Summer cinema sans superheroes

More exotic creatures thrive in the shadows of summer blockbusters. Here are 10 of the most anticipated indie films due this summer, nary a caped superhero or city-crushing monster among them.

1. The Rover (June 13): David Michod’s follow-up to his Aussie crime drama Animal Kingdom qualifies as a must-see because of the rare quality of his feature film debut. This one, which will premiere at the Cannes Film Festival, stars Guy Pearce and Robert Pattinson and is set in a near-future Australia where the world economy has collapsed and bandits roam the Outback.

2. Boyhood (July 11): Richard Linklater spent 12 years making this wholly unique film. It charts a fictional family over that time (Ethan Hawke and Patricia Arquette play divorced parents) and, remarkably, shows the maturation of 6-year-old Ellar Coltrane (playing their son) from boy to man.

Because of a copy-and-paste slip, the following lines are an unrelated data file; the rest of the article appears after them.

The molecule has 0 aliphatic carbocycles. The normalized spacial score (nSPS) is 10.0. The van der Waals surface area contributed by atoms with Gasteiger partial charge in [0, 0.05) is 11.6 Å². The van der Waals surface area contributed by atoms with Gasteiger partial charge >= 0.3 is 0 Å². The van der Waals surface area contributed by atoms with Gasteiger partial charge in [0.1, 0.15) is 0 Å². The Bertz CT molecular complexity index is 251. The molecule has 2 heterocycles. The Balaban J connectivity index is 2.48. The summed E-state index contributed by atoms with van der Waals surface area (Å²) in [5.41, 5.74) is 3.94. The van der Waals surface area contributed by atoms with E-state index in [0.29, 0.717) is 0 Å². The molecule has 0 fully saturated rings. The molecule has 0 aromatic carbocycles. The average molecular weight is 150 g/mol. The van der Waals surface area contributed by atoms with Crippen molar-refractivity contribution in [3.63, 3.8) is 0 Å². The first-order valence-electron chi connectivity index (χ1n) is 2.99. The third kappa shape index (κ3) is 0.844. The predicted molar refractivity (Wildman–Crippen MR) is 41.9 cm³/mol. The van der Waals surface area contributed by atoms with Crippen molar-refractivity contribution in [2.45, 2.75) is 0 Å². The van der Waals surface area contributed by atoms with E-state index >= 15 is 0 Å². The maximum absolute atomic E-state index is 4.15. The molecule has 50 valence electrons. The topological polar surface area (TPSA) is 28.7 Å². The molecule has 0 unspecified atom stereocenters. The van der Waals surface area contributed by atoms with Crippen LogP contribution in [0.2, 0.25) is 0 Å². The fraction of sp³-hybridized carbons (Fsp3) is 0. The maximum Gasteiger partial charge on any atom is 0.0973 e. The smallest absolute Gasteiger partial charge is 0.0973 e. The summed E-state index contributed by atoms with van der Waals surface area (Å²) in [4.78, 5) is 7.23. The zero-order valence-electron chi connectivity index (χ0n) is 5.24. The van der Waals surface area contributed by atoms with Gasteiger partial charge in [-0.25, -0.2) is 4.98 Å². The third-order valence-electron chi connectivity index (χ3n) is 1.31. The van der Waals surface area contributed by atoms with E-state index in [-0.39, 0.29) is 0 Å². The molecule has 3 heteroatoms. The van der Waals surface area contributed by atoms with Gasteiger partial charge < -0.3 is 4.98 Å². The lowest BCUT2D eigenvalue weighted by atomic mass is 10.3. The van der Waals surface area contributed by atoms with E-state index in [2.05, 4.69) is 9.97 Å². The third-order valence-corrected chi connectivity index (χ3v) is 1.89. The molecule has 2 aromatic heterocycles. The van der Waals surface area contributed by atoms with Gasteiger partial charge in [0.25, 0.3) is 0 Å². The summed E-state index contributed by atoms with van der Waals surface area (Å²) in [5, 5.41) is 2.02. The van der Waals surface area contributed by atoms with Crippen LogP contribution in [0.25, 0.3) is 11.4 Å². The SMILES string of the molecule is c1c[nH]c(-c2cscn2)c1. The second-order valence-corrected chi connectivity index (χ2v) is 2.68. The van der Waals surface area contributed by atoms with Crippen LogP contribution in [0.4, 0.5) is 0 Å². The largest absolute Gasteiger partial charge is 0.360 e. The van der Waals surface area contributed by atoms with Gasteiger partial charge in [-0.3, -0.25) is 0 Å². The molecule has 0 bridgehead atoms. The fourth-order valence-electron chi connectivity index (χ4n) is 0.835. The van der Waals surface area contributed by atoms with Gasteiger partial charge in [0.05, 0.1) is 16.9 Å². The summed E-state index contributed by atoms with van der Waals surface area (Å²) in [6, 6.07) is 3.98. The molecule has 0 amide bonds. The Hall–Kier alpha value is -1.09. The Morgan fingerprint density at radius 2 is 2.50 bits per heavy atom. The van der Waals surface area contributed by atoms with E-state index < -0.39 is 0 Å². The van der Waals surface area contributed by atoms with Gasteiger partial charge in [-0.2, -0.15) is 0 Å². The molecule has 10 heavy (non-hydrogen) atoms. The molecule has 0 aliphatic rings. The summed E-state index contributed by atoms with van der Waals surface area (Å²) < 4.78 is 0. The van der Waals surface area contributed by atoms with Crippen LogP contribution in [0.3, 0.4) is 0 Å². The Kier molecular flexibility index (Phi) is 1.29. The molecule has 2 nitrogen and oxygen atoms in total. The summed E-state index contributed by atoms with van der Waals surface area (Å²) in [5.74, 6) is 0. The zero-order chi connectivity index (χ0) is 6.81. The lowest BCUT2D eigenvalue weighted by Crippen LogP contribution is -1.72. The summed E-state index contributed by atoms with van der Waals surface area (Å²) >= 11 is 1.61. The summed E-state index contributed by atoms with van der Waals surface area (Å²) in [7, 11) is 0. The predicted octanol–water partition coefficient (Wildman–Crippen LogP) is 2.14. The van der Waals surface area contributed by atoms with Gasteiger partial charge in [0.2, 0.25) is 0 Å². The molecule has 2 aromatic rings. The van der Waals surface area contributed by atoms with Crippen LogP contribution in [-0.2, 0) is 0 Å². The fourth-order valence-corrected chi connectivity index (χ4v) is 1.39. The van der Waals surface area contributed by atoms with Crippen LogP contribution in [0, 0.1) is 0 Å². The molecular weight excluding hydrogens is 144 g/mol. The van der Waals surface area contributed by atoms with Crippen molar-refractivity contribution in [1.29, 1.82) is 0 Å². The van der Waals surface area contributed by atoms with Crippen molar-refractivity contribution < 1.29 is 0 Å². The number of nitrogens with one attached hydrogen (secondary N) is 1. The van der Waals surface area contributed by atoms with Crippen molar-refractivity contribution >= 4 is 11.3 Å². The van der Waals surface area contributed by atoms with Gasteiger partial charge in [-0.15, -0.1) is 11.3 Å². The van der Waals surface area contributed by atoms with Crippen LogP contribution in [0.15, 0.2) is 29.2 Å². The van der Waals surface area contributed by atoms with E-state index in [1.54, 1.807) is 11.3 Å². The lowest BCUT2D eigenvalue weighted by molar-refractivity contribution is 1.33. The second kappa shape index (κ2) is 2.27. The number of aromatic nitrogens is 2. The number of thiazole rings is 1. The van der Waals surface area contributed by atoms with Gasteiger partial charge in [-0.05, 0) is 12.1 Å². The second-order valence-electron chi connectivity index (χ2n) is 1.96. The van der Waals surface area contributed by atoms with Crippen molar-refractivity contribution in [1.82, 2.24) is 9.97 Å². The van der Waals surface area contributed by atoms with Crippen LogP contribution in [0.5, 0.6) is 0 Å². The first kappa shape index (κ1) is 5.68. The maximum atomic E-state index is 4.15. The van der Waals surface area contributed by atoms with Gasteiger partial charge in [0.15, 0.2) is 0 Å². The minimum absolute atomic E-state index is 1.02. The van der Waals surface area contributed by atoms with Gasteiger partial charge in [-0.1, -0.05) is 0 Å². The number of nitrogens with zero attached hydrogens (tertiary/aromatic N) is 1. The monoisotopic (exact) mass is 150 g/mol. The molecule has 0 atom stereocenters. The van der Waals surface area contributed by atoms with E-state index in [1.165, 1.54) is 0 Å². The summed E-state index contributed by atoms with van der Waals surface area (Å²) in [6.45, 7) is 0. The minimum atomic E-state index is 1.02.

3. The Immigrant (May 16): Tales of immigrants arriving through Ellis Island are a well-trod genre, but James Gray’s 1920s drama is distinct in its portrait of the American Dream as both myth and reality. With Marion Cotillard and Joaquin Phoenix.

4. Life Itself (July 11): Teve James (Hoop Dreams) presents a documentary and ode to the late film critic Roger Ebert.

5. Begin Again (July 4): Much like John Carney’s Once, this is a naturalistic, street-level drama about musicians. Keira Knightley stars as a British singer-songwriter discovered in New York by a down-on-his-luck music executive (Mark Ruffalo).

6. Magic in the Moonlight (July 25): Woody Allen’s annual offering is a comedy set on the French Riviera in the ’20s starring Colin Firth and Emma Stone. It promises a romantic lightness, but how will audiences respond to Allen following the renewed allegation of sexual abuse?